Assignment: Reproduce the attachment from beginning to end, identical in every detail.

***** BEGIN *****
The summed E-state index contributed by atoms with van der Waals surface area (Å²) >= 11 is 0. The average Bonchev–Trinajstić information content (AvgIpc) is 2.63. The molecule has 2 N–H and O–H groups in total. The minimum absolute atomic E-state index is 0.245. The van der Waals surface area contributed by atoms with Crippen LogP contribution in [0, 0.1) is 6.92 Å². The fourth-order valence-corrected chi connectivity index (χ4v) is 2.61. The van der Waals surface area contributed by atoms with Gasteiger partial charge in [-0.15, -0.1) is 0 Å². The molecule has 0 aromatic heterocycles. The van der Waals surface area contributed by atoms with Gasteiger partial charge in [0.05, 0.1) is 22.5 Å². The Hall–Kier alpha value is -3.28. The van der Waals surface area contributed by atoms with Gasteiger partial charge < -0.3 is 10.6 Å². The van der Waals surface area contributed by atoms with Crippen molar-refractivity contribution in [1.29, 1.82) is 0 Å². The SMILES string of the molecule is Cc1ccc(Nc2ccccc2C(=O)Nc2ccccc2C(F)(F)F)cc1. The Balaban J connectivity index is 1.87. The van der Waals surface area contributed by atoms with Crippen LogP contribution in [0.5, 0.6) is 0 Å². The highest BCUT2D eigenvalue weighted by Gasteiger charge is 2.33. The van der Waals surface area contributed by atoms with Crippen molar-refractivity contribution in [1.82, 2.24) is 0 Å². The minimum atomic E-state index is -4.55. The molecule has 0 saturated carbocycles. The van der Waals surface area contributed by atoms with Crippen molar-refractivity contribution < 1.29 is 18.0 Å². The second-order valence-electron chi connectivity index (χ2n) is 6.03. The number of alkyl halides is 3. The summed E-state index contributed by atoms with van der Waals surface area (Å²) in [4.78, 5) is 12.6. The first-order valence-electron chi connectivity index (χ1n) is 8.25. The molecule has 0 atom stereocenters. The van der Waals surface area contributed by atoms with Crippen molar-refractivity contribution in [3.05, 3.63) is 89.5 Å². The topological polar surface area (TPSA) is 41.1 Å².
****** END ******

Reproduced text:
The summed E-state index contributed by atoms with van der Waals surface area (Å²) >= 11 is 0. The average Bonchev–Trinajstić information content (AvgIpc) is 2.63. The molecule has 2 N–H and O–H groups in total. The minimum absolute atomic E-state index is 0.245. The van der Waals surface area contributed by atoms with Crippen LogP contribution in [0, 0.1) is 6.92 Å². The fourth-order valence-corrected chi connectivity index (χ4v) is 2.61. The van der Waals surface area contributed by atoms with Gasteiger partial charge in [-0.15, -0.1) is 0 Å². The molecule has 0 aromatic heterocycles. The van der Waals surface area contributed by atoms with Gasteiger partial charge in [0.05, 0.1) is 22.5 Å². The Hall–Kier alpha value is -3.28. The van der Waals surface area contributed by atoms with Gasteiger partial charge < -0.3 is 10.6 Å². The van der Waals surface area contributed by atoms with Crippen molar-refractivity contribution in [1.29, 1.82) is 0 Å². The SMILES string of the molecule is Cc1ccc(Nc2ccccc2C(=O)Nc2ccccc2C(F)(F)F)cc1. The Balaban J connectivity index is 1.87. The van der Waals surface area contributed by atoms with Crippen LogP contribution in [0.5, 0.6) is 0 Å². The highest BCUT2D eigenvalue weighted by Gasteiger charge is 2.33. The van der Waals surface area contributed by atoms with Crippen molar-refractivity contribution in [1.82, 2.24) is 0 Å². The minimum atomic E-state index is -4.55. The molecule has 0 saturated carbocycles. The van der Waals surface area contributed by atoms with Crippen molar-refractivity contribution < 1.29 is 18.0 Å². The second-order valence-electron chi connectivity index (χ2n) is 6.03. The number of alkyl halides is 3. The summed E-state index contributed by atoms with van der Waals surface area (Å²) in [4.78, 5) is 12.6. The first-order valence-electron chi connectivity index (χ1n) is 8.25. The molecule has 0 atom stereocenters. The van der Waals surface area contributed by atoms with Crippen molar-refractivity contribution in [3.05, 3.63) is 89.5 Å². The topological polar surface area (TPSA) is 41.1 Å².